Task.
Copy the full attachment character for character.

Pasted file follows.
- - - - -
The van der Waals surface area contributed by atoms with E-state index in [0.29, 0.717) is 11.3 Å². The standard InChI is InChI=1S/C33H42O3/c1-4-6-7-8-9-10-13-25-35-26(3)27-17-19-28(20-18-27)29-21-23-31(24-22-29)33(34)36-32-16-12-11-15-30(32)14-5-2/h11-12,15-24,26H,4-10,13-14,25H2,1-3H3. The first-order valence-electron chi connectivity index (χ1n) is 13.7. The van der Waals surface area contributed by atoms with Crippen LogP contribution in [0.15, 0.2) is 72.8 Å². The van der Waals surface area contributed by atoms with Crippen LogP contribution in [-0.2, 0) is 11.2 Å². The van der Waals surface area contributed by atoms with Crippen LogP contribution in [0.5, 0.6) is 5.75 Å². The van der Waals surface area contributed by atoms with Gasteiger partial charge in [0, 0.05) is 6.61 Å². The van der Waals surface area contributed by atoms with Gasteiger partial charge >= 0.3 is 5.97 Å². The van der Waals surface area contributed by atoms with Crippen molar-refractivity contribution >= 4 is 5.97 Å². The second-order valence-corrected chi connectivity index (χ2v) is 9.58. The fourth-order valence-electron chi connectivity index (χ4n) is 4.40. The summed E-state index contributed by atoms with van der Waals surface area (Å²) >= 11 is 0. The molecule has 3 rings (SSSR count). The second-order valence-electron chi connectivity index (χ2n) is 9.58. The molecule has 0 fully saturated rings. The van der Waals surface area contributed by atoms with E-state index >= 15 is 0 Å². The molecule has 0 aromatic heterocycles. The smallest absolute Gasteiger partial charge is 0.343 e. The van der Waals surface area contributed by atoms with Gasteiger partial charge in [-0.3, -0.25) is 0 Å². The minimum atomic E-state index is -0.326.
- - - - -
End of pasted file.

The van der Waals surface area contributed by atoms with E-state index in [0.29, 0.717) is 11.3 Å². The standard InChI is InChI=1S/C33H42O3/c1-4-6-7-8-9-10-13-25-35-26(3)27-17-19-28(20-18-27)29-21-23-31(24-22-29)33(34)36-32-16-12-11-15-30(32)14-5-2/h11-12,15-24,26H,4-10,13-14,25H2,1-3H3. The first-order valence-electron chi connectivity index (χ1n) is 13.7. The van der Waals surface area contributed by atoms with Crippen LogP contribution in [0.15, 0.2) is 72.8 Å². The van der Waals surface area contributed by atoms with Crippen LogP contribution in [-0.2, 0) is 11.2 Å². The van der Waals surface area contributed by atoms with Crippen LogP contribution in [0.5, 0.6) is 5.75 Å². The van der Waals surface area contributed by atoms with Gasteiger partial charge in [0, 0.05) is 6.61 Å². The van der Waals surface area contributed by atoms with Gasteiger partial charge >= 0.3 is 5.97 Å². The van der Waals surface area contributed by atoms with Crippen molar-refractivity contribution >= 4 is 5.97 Å². The second-order valence-corrected chi connectivity index (χ2v) is 9.58. The fourth-order valence-electron chi connectivity index (χ4n) is 4.40. The summed E-state index contributed by atoms with van der Waals surface area (Å²) >= 11 is 0. The molecule has 3 rings (SSSR count). The second-order valence-electron chi connectivity index (χ2n) is 9.58. The molecule has 0 fully saturated rings. The van der Waals surface area contributed by atoms with E-state index >= 15 is 0 Å². The molecule has 0 aromatic heterocycles. The smallest absolute Gasteiger partial charge is 0.343 e. The van der Waals surface area contributed by atoms with Gasteiger partial charge in [-0.3, -0.25) is 0 Å². The minimum atomic E-state index is -0.326.